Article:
NORTH ADAMS, Mass. — The Traffic Commission is recommending the city raise its parking permit fees for the Center Street lot for the first time in 10 years.
The commission on Monday voted to recommend to the City Council raising the rates by $10 for both daytime and overnight parking permits. Four of the commissioners were in attendance: Chairwoman MaryAnn King, Amanda Chilson, Eric Buddington and David Sacco.
King said she had discussed the issue with Police Chief Michael Cozzaglio about hiking the permits.
"We've never raised the price on it since that was put in place in that lot," King said. "It's just that it is prime parking and there are other places in the area that have paid parking and have charged $50 for parking 24/7."
The permits are currently $30 a month for parking from 7 a.m. to 6 p.m. six days a week; parking is free on Sunday. The overnight permits are $35 and also include daytime parking.
The commission is recommending a price of $40 for days and $45 for overnights with an effective date of July 1 to give the council time to refer to the Public Safety Committee and an enact the ordinance, should it agree to the change.
A discussion of rate changes for the St. Anthony Municipal Lot are expected to be brought up at the next meeting because it was not on the agenda for January. But King did report, as part of the agenda, that handicapped accessible parking was not required in the lot.
Those spaces are supposed to be set aside so eligible motorists can have closer access to buildings, but there are no buildings at the municipal lot. Rather, all the buildings around the lot have their own parking with handicapped spots.
King also reported that headway is being made for lot permits to be sold online. A complaint about the inability to purchase or renew parking permits during off-hours and weekends had been brought to first to council and then to the commission in October by the Holden Street Condominium Association. (The association had also asked for a reduction in permit rates; no one from the association attended Monday's meeting.)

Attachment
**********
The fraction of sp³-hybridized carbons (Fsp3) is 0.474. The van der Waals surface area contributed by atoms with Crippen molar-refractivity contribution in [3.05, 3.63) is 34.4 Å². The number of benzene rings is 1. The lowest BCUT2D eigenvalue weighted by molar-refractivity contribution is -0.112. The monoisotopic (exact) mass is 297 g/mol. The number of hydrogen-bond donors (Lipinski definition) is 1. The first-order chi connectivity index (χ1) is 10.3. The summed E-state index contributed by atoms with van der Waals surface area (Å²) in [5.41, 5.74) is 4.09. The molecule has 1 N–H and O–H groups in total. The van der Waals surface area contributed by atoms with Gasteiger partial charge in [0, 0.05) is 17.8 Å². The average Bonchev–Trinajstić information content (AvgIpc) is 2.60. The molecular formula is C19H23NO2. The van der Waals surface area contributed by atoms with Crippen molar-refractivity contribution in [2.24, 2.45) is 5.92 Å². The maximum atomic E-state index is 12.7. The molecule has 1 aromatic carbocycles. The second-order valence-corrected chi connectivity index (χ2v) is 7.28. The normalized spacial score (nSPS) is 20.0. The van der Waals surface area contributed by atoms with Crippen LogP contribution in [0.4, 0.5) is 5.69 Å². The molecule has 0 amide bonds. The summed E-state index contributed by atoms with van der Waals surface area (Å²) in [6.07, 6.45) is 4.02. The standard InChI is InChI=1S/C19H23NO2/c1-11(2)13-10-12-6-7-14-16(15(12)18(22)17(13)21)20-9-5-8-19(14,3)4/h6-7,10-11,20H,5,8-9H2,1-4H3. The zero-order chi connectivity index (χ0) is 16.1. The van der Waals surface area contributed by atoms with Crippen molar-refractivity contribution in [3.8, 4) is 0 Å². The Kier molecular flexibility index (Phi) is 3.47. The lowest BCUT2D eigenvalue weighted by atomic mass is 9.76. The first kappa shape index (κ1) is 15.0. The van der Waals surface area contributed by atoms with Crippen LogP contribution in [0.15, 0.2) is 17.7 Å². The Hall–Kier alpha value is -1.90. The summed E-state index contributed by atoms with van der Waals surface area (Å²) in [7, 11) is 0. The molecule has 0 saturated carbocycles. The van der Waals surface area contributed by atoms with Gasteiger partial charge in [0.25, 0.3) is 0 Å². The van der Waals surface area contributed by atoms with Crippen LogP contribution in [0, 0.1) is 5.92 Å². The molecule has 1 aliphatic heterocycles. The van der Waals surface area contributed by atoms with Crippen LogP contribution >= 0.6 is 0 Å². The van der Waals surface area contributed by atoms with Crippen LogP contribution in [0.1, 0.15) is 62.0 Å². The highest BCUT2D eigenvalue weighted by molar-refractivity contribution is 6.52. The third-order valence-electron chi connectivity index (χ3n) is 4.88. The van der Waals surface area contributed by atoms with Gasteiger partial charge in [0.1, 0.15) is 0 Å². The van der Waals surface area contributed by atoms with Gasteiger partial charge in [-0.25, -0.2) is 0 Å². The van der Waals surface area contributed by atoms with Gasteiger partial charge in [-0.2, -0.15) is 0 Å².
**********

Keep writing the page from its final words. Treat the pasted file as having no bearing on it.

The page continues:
The city has been working with its online payment provider, Unibank, to have a new system up and running soon.
"The only thing we're trying to working on now are maps of the parking lot to help people out," she said. "We do have some night parking stipulations: instead of having people all over the lot, they have to park in a certain area. That's always been a stipulation basically during the winter months for plowing purposes."
The Police Department has been helping by issuing permits paid by check on the weekends. King said she set up an envelope with instructions for the dispatchers.
"I haven't had any complaints," King said. "In fact, we received a compliment the other day that the dispatcher was very friendly, very courteous."
The agenda item was tabled to next month for an update as to where Unibank was in the process.
The commission also reviewed a number of complaints of speeding and traffic violations that had been brought forward several months ago.
Those streets under discussion were Ashland, Eagle and Pleasant streets; Phelps Avenue and Barbour Street; and the west entrance to the Center Street Parking Lot. These had been tabled from the last meeting in November to allow the police time to address the complaints.
But officers found they could not substantiate the frequent alleged speed violations.
"I had patrol units monitor traffic speed on Pleasant Street intermittently for several days," King read from a letter submitted by Lt. Jason Wood. "During that time there were no observable speeding infractions.
"My perception is this complaint is driven by the fact that the sidewalk and homes are in close proximity to the already narrow street. It is not uncommon for a vehicle to appear to be traveling at a higher rate of speed when the observer is in close proximity."